Metinvest, one of the largest ferrous metals holding companies in the Ukraine, has mandated ABN Amro, BNP Paribas, Deutsche Bank and ING to arrange a US$1.5bn loan facility.

The facility carries a five-year tenor and pays a margin of 170 basis points over Libor. It will be used to finance exports, modernise operations and restructure existing debt. Syndication is expected to launch imminently.

Since the Orange Revolution of 2004, investor interest in the Ukraine has been on the increase, with estimates suggesting that Ukrainian companies have raised about US$10bn through credit lines, Eurobonds and stock listings during the last three years.

This facility is around three times the size of previous facilities secured by Ukrainian firms, and could signal a further acceleration in investor confidence, and increase the appeal of other Ukrainian companies tapping the syndicated loans market.

There have, however, been concerns that pricing in the Ukraine markets may be echoing the downward spiral in pricing seen in the Russian markets.

Yet, those working close to the deal argue that the Metinvest deal doesn’t directly represent the wider Ukrainian market, where the margins remain high.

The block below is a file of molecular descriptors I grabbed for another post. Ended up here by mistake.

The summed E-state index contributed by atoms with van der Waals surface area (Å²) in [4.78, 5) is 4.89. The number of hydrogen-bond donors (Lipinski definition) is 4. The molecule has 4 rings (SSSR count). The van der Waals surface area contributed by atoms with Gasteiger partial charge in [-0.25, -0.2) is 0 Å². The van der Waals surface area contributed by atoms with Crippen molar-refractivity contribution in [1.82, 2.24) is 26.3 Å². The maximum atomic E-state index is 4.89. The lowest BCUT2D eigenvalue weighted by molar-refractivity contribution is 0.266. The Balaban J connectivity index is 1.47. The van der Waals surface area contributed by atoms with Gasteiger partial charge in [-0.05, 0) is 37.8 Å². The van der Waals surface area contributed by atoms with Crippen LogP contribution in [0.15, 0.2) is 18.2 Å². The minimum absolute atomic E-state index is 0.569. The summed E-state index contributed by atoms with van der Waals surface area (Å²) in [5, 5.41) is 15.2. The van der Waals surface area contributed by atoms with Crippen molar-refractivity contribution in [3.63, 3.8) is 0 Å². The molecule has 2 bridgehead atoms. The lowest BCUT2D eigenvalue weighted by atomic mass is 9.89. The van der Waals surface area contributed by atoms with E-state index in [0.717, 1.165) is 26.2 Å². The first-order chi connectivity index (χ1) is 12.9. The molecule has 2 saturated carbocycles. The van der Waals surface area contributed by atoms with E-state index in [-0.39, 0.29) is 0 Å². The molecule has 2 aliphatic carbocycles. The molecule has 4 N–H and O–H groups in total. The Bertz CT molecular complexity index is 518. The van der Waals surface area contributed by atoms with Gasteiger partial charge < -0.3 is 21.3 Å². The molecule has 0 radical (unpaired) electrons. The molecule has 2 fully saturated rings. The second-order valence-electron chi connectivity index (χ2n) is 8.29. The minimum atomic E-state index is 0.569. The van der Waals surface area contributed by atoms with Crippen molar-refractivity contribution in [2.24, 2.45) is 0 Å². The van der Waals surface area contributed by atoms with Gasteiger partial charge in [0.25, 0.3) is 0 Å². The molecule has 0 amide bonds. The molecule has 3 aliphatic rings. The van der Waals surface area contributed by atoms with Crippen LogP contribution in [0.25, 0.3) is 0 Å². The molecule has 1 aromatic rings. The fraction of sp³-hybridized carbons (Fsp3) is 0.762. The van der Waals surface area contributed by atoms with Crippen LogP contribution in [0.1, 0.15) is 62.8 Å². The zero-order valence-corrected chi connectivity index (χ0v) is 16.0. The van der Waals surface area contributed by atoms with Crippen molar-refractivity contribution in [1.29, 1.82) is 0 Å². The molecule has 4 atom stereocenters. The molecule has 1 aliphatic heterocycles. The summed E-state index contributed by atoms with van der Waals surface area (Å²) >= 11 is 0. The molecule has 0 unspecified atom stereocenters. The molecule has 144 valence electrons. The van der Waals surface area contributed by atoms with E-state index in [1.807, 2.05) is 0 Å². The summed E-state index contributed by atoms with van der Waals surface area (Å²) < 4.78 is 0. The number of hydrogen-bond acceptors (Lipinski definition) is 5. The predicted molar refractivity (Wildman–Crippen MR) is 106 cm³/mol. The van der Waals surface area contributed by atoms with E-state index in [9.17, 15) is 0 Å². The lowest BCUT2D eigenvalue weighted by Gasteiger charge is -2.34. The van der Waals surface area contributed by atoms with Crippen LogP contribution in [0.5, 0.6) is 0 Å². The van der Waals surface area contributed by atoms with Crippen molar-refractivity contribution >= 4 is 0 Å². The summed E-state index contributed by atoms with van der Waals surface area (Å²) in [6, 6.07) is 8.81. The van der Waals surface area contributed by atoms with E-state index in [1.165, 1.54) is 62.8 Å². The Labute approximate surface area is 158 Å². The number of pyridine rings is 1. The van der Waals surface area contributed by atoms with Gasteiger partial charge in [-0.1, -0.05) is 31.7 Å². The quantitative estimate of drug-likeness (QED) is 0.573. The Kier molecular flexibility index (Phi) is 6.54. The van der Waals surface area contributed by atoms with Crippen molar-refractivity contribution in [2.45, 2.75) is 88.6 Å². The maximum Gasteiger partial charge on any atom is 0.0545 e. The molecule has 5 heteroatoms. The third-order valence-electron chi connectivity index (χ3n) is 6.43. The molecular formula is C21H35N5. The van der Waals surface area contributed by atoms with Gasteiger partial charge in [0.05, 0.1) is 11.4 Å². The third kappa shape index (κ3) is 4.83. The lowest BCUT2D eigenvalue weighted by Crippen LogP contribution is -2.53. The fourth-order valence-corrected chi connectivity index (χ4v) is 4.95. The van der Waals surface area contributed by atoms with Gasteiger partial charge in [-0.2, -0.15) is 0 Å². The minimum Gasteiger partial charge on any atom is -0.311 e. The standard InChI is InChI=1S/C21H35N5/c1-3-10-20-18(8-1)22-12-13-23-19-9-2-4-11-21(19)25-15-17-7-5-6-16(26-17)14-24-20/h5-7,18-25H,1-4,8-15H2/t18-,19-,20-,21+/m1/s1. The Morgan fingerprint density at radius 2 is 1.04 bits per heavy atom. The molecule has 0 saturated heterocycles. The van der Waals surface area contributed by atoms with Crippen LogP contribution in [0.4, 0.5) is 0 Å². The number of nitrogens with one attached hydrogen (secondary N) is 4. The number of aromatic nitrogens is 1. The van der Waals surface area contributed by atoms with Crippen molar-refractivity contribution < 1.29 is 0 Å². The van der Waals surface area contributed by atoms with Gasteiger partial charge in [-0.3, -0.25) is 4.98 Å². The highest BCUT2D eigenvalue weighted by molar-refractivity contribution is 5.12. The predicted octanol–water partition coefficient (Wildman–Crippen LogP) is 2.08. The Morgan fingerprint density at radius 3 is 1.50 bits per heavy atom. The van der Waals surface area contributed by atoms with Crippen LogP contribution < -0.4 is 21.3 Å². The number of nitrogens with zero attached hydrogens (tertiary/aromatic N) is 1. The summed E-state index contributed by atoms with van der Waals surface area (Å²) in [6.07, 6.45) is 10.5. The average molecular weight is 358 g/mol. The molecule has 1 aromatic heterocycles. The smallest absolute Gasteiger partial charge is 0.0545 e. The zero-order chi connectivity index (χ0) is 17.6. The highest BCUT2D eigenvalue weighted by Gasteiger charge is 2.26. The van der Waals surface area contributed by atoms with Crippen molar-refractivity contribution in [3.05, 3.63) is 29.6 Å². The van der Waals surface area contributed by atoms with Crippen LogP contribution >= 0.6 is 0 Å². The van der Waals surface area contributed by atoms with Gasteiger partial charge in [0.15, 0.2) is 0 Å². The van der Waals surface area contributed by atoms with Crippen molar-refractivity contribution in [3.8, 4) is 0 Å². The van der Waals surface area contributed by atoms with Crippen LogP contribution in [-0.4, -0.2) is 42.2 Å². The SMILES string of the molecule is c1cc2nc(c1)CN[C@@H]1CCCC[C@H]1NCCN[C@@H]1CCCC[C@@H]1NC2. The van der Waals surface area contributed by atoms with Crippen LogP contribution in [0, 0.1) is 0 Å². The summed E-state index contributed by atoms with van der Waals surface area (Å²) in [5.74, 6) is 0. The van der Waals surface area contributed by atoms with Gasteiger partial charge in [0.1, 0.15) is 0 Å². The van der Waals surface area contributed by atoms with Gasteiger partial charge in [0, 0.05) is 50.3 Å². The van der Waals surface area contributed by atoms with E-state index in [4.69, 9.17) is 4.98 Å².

David Hague, director, global commodity finance at ABN Amro says: “There is a shortage of high quality issuers in the Ukrainian market. Of course, large blue chip fully integrated Ukrainian corporates would rank themselves alongside their Russian peers in terms of pricing. A Ukrainian borrower will pay a rate appropriate to its significance, size and level of transparency. The margins on the Metinvest transaction reflect the creditworthiness of the company.”

He adds, “The size and pricing of the Metinvest deal are not necessarily symptomatic of wider trends in the Ukrainian market. With fewer blue chip borrowers in the market, deals are very issuer specific.”

To contrast the range of margins in the country, a Barclays Capital arranged transaction for the Ukrainian state-owned railway company Ukrzaliznytsia recently closed at US$500mn, paying a margin of 250bp. This transaction carried a three year tenor, and was the borrower’s first venture into the syndications market. The borrower originally approached the market with a US$300mn request, but opted to take the oversubscription.

Metinvest is owned by Ukraine’s richest tycoon Rinat Akhmetov, and it controls a fifth of the steel market in the Ukraine. Other assets in the Akmetov empire fall under the management of a holding company called System Capital Management, and include telecommunications companies and food producers.